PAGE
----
i have 2 users, one with root privileges and one daily user without root for more security
what annoys me is there doesn’t seem to be any way to export all my settings and then import them into another user.
i want to match extensions, fonts, themes, dock, keyboard shortcuts etc.
this would also save me a ton of time if i nuke and re-pave a new system to get back to my standard state which can actually take some time to set up all these preferences.
Of course there is.
If you want one users settings to be exactly the same as another user then you can simply use sudo and copy everything from the home directory of the one you have configured to the other users home directory. Then a simple chown step will finish the config.
If there are planned differences there will be more work to keep some of the settings unique.
An easier way is to make certain the /home partition is separate from the system partition so if you have to nuke and reinstall the system the users home directories and data is not affected. This way once everything is configured for both users it does not get wiped out when the system is nuked.
Backups are also important for this purpose.
ok that makes sense. i guess i could just copy all the ‘.’ files in the home (source) directory if there are already files in say Documents etc that I do not want (can ignore all those folders). will test this out with a new user soon…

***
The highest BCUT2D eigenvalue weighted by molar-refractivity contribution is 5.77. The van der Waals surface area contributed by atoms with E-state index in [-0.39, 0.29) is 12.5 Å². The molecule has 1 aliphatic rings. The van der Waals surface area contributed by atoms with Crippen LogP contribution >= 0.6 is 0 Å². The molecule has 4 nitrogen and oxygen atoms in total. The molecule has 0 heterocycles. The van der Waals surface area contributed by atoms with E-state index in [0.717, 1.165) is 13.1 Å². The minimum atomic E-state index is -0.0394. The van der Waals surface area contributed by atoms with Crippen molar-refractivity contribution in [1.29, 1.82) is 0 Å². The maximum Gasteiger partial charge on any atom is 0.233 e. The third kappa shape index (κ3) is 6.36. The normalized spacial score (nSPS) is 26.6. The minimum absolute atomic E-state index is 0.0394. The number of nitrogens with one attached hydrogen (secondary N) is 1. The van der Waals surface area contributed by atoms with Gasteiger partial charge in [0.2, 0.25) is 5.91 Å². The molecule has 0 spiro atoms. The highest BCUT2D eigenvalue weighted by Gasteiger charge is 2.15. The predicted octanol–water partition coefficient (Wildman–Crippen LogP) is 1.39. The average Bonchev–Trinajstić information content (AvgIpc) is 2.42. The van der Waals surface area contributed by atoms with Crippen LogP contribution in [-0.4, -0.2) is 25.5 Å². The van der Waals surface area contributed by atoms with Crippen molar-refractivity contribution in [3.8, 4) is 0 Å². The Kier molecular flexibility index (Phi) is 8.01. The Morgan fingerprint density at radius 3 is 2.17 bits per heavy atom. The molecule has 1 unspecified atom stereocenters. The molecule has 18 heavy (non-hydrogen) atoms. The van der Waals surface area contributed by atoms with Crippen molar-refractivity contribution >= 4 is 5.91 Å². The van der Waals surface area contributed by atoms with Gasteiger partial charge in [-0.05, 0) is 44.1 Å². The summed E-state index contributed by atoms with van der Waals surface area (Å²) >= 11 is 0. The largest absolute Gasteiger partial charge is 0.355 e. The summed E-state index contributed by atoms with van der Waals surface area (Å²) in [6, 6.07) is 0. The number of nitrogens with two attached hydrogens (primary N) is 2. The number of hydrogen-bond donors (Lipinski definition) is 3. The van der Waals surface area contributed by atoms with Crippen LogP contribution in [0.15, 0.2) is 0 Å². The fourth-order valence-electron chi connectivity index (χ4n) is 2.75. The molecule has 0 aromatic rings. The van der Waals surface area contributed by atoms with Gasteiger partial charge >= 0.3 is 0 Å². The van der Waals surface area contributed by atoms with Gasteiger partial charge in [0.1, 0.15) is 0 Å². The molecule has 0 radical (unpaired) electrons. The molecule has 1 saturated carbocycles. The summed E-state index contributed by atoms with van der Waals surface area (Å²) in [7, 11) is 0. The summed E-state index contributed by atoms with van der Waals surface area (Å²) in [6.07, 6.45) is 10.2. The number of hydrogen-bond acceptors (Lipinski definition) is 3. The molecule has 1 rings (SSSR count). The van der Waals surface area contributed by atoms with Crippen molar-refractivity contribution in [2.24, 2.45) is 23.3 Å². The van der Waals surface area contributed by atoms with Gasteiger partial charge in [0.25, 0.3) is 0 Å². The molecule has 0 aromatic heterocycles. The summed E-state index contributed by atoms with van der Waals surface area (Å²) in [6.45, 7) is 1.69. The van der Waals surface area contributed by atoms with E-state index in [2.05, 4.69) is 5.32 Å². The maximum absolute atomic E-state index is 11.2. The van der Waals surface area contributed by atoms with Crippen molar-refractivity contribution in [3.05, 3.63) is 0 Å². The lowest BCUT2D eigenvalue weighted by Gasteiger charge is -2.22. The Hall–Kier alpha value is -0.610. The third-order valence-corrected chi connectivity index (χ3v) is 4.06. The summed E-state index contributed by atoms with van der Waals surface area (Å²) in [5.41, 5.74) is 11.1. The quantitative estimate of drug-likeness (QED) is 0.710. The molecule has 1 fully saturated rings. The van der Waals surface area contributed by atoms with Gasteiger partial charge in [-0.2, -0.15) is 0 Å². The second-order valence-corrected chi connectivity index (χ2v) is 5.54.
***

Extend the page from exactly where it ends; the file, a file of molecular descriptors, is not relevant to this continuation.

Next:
this probably wouldn’t solve installing extensions or apps tho in a full OS reset but would certainly save me some time!
one reservation i have with full backups is they will bring back any pernicious code i may have picked up by accident.
i will also look to see if i can make a home partition after the fact? i just used fedoras default settings as this is my first re-visit of fedora in many years.
By default the newer fedora releases use btrfs file system and create a /home subvolume. It is possible to do a reinstall and reuse that existing subvolume.
As far as backups.
A good backup plan has multiple restore points so it is possible to restore everything before a certain time and selectively restore things from any time. The backup plan has to account for problems such as malicious code and how to recover.
interesting! i was looking for a /home logical volume never knew about btrfs subvolumes and now i do see that the installer did create a /home subvolume.
not to beat a dead horse and most likely i’m just paranoid but one will never know when exactly a trojan or other malicious code might enter the system so backups would be total guesswork to when the system might still be clean. i guess you could backup right after initial creation of the OS…
thanks for your clear answers @computersavvy